- The Washington Times - Sunday, August 30, 2009

For several years, a book about the Carthusians, the Catholic Church’s most austere monastic order, has sat on my shelf begging to be read. Last week, I finally finished the tale that traces the lives of five young American men who became postulants at Parkminster, the order’s charterhouse in West Sussex, England.

The rigors of living in the order’s 22 monasteries around the world are so tough, 90 percent of the postulants never make it to solemn professed vows five years later.

The author, Nancy Klein Maguire, a Capitol Hill resident, married an ex-Carthusian monk. A 17th-century scholar-in-residence at the Folger Shakespeare Library, she found almost no written material on this order. She began tracking down ex-monks to put together a book using material no one else has unearthed.

The book, “An Infinity of Little Hours,” took her seven years of research. The monks she met gave her reams of personal notes and correspondence about their lives. One sent her a 40-page letter.

“It’s as if they’d been waiting their entire lives to talk with someone about this,” she said.

She chose Parkminster because it’s the largest of the English-speaking monasteries. Her descriptions of the 11th-century conditions (the order was founded in 1084) these men lived in is fascinating. Hair shirts are required, they eat no meat and they rarely, if ever, talk with one another. They can take one walk a week outside monastery grounds. Their mail is monitored. There is no TV, radio or newspapers.

“You have to understand the isolation,” she told me. “There is a charterhouse in Vermont that has thousands of acres.”

Every night from 11 p.m. to about 2 a.m., they recite Matins and Lauds — the first two official daily prayers of the Catholic Church — which means sleep comes in four-hour shifts.

Of the ex-monks she interviewed, most said the lack of sleep, not the constant fasting, is what got to them.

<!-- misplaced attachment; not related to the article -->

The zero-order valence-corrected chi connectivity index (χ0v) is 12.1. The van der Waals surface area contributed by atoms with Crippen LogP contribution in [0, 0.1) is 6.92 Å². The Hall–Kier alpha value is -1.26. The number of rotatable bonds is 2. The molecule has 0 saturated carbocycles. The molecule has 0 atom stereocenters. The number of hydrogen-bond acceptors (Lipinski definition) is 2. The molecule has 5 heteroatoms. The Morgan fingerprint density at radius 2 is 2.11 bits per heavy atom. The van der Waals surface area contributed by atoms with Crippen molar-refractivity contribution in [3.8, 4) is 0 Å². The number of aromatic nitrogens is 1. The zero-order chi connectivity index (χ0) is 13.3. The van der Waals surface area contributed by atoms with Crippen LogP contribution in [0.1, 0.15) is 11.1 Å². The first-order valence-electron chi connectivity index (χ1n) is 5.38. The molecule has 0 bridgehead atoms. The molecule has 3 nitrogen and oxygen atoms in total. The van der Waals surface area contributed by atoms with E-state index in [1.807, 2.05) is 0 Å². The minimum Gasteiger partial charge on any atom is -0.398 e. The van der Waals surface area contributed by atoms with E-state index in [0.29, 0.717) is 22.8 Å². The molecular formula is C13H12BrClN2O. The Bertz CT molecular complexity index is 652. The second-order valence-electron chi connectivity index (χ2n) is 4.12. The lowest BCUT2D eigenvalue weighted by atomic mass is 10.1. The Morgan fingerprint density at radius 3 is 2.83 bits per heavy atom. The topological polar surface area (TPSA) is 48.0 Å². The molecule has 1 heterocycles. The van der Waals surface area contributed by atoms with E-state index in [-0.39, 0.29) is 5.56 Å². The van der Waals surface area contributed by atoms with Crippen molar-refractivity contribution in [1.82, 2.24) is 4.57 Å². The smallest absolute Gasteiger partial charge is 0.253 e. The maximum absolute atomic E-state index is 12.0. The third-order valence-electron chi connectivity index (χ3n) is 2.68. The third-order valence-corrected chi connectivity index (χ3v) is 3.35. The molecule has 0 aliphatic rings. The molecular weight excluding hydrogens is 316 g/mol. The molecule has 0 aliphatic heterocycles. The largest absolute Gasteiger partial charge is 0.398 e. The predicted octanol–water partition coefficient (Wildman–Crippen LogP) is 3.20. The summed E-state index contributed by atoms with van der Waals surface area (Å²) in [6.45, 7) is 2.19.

“They’ve never adjusted to getting up in the middle of night,” she said. “It’s split sleep. It’s not a sleep you wake up from feeling refreshed.

“And the cold gets to you and the damp. The sheets are damp, the blankets are damp, the walls are so thick that in the winter, the inside becomes like a refrigerator.”

But, “It could be a comfortable life with no income taxes, no bills to pay. So they make living there hard. The idea is to be focused on your next life with God. The only reason for doing this is to be intimate with God in this world before they are dead.”

Women have gotten in the act as well, as there are six charterhouses of nuns worldwide, the most recent opening in South Korea. Recent houses for men have opened in Argentina and Brazil.

But interest has waned at Parkminster, which housed 100 monks when it opened in 1863. In 1960, there was a waiting list to get in. Today, 20 monks live there.

The order swung in a more conservative direction in 2001 when seven priors were removed for liberal thinking and innovations such as putting showers, hot water and flush toilets in the cells. Today, Mrs. Maguire says, a woman would not be allowed inside Parkminster, as she was, to do research.

Of one of the priors who was discharged, she said, “He was changing what the conservatives thought was the nature of the order: to be uncomfortable. He thought that to get recruits in the 21st century, the charterhouse needed to be a place where people of the younger generation could live.”

Julia Duin’s Stairway to Heaven column runs on Thursdays and Sundays. Contact her at jduin@washingtontimes.com.

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